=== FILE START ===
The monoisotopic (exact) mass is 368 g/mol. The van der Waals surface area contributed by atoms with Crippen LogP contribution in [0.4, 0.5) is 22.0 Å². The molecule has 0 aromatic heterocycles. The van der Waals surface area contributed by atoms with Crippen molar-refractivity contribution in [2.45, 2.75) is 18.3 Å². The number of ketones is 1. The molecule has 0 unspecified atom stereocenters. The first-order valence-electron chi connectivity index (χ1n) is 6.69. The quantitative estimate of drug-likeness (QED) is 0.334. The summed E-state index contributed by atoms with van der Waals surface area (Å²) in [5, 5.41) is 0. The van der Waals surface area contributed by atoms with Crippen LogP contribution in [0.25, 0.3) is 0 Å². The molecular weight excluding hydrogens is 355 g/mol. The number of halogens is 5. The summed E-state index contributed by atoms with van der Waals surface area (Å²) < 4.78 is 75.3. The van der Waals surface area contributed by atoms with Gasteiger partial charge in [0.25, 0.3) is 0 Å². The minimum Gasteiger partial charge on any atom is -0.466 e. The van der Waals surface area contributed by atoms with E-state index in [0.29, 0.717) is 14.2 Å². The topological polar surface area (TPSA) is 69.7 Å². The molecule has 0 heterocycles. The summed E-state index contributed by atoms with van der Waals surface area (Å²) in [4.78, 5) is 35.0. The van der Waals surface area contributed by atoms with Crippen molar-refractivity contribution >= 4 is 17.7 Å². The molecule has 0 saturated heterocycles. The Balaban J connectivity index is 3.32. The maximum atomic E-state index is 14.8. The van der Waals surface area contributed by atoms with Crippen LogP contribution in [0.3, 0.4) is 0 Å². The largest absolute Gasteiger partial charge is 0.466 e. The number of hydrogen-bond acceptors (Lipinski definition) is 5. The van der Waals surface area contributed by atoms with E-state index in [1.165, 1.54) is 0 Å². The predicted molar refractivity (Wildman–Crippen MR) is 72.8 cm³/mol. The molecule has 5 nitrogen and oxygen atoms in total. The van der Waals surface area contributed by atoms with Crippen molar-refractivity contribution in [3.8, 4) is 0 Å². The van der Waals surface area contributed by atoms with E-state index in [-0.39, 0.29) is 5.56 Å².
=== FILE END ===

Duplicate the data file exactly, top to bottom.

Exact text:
The monoisotopic (exact) mass is 368 g/mol. The van der Waals surface area contributed by atoms with Crippen LogP contribution in [0.4, 0.5) is 22.0 Å². The molecule has 0 aromatic heterocycles. The van der Waals surface area contributed by atoms with Crippen molar-refractivity contribution in [2.45, 2.75) is 18.3 Å². The number of ketones is 1. The molecule has 0 unspecified atom stereocenters. The first-order valence-electron chi connectivity index (χ1n) is 6.69. The quantitative estimate of drug-likeness (QED) is 0.334. The summed E-state index contributed by atoms with van der Waals surface area (Å²) in [5, 5.41) is 0. The van der Waals surface area contributed by atoms with Crippen LogP contribution in [0.25, 0.3) is 0 Å². The molecular weight excluding hydrogens is 355 g/mol. The number of halogens is 5. The summed E-state index contributed by atoms with van der Waals surface area (Å²) < 4.78 is 75.3. The van der Waals surface area contributed by atoms with Gasteiger partial charge in [0.25, 0.3) is 0 Å². The minimum Gasteiger partial charge on any atom is -0.466 e. The van der Waals surface area contributed by atoms with E-state index in [0.29, 0.717) is 14.2 Å². The topological polar surface area (TPSA) is 69.7 Å². The molecule has 0 heterocycles. The summed E-state index contributed by atoms with van der Waals surface area (Å²) in [4.78, 5) is 35.0. The van der Waals surface area contributed by atoms with Crippen molar-refractivity contribution >= 4 is 17.7 Å². The molecule has 0 saturated heterocycles. The Balaban J connectivity index is 3.32. The maximum atomic E-state index is 14.8. The van der Waals surface area contributed by atoms with Crippen LogP contribution in [0.3, 0.4) is 0 Å². The largest absolute Gasteiger partial charge is 0.466 e. The number of hydrogen-bond acceptors (Lipinski definition) is 5. The van der Waals surface area contributed by atoms with E-state index in [1.165, 1.54) is 0 Å². The predicted molar refractivity (Wildman–Crippen MR) is 72.8 cm³/mol. The molecule has 5 nitrogen and oxygen atoms in total. The van der Waals surface area contributed by atoms with Crippen molar-refractivity contribution in [3.8, 4) is 0 Å². The van der Waals surface area contributed by atoms with E-state index in [-0.39, 0.29) is 5.56 Å².